Sticky’s Pot Shop forced to close its doors
After months of legal conflict, a Hazel Dell marijuana shop that opened in defiance of Clark County’s moratorium against recreational pot businesses is finally closed.
Sticky’s Pot Shop at 9411 N.E. Highway 99 was forced to close its doors Friday after Superior Court Judge Daniel Stahnke denied owner John Larson’s request for stayed enforcement. Larson also is on the hook for about $100,000 in fines he’s been accruing since this spring.
Stahnke ruled late last month that Larson must close the pot shop, which was operating in violation of a county moratorium against marijuana sales. Larson asked that the county withhold action until he appealed the decision.
But Stahnke did not grant that request, and code enforcement officers with support from the Clark County Sheriff’s Office were able to tell staff to close the store for business. Code Enforcement Manager Paul Scarpelli said staff “complied willingly … with closing their doors.”
“Store staff was very courteous and professional,” Scarpelli said Monday. “They posted someone at the door so no more customers could enter. All current customers completed their business and left.”
Scarpelli added that while the store is closed, Larson can come and go to “handle their merchandise as they see fit,” but cannot sell it to the public.
“This was made very clear, and the owner understands this,” he said. “The shop is being monitored for compliance.”
Larson meanwhile maintained, as he has all year, that his store operated legally and that Washington courts will ultimately allow him to continue selling marijuana in Hazel Dell. He plans to appeal Stahnke’s latest decision and is optimistic that he’ll be open for business soon.
“We believe the county’s actions show a gross disregard for the right to due process and the authority of the Court of Appeals to hear the case,” Larson said. “Once the Court of Appeals grants the stay of enforcement, we will reopen for business immediately.”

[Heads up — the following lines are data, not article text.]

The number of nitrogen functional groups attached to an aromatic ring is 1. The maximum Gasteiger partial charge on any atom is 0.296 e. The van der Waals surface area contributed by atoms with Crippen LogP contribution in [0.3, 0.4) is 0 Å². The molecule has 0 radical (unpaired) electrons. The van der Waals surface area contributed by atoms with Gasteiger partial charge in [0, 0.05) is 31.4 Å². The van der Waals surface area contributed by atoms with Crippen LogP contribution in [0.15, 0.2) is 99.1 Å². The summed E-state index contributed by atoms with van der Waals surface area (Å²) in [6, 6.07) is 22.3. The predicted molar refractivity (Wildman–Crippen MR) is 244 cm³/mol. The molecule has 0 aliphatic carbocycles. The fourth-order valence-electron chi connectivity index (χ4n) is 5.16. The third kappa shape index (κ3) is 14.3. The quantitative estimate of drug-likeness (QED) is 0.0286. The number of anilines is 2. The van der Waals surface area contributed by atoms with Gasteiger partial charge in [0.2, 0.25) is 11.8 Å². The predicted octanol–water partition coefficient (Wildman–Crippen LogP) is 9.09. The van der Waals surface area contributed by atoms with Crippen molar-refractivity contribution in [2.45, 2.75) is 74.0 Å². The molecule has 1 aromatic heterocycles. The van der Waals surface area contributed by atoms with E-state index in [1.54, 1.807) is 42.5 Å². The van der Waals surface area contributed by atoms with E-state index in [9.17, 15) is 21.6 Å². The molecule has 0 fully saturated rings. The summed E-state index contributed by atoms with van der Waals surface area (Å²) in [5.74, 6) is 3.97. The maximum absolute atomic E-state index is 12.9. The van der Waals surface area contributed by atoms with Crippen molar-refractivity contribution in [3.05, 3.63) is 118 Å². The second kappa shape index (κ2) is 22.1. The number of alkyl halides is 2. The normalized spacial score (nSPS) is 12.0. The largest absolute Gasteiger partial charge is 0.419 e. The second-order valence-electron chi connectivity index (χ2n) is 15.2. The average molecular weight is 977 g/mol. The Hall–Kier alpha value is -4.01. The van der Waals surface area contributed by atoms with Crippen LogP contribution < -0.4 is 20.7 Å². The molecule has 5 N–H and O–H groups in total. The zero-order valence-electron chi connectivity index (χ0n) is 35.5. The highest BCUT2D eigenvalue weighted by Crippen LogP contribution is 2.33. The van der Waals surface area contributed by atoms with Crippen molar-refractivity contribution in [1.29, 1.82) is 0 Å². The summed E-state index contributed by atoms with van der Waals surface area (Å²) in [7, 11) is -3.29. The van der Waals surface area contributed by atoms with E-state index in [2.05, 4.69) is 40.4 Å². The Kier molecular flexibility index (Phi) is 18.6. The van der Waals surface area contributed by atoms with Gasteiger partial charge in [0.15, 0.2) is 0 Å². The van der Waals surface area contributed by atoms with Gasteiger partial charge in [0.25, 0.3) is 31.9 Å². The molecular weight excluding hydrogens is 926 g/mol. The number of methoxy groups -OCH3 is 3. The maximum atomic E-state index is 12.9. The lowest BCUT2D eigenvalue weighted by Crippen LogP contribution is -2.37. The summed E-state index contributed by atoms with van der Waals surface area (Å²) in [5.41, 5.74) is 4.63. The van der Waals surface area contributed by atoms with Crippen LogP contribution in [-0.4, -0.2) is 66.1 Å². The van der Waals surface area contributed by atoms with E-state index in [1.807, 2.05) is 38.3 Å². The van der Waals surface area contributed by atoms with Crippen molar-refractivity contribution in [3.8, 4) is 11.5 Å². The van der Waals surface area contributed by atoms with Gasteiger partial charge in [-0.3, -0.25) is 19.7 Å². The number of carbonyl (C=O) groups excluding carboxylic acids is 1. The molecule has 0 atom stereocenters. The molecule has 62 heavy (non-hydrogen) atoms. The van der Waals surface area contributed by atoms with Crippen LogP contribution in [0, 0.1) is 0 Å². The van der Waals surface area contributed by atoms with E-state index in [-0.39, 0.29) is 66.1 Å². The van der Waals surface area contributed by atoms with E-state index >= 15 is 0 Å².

Larson opened the store in December under the name Emerald Enterprises LLC. Clark County accused the Yakima man of seeking a certificate of occupancy for his business by applying as a general retailer selling gifts and glassware — which would have been legal under Clark County code.
A Clark County Hearings Examiner found Larson lied about what he planned to use his building permit for, and found him in violation of Clark County’s moratorium on recreational marijuana businesses. The Hearings Examiner ordered a fine of $500 per day of violations, and Larson was in business for nearly 200 days since.
Larson also is fighting the county’s moratorium — but that too seems like a battle he’s unlikely to win. The Clark County Commission in 2013 approved a moratorium on marijuana businesses in unincorporated areas. The current council has shown no interest in overturning that moratorium.
“Although it’s rough to see a business close, it’s better to be consistent just like we would be with any other business and any other code,” said County Council Chair Marc Boldt, no party preference. “I’m glad it’s done.”
Larson sued Clark County in Cowlitz County Superior Court in 2014, claiming the county’s moratorium on marijuana retailers violated Initiative 502, the voter-approved measure legalizing recreational marijuana production and sales.
The judge ruled in that case that I-502 does not override local governments’ ability to place moratoriums on marijuana retailers, as Clark County did in 2013. Larson is appealing that decision.
Three other Superior Court judges have offered similar pro-moratorium rulings in four other cases, and Attorney General Bob Ferguson issued a formal opinion asserting that local governments have that right.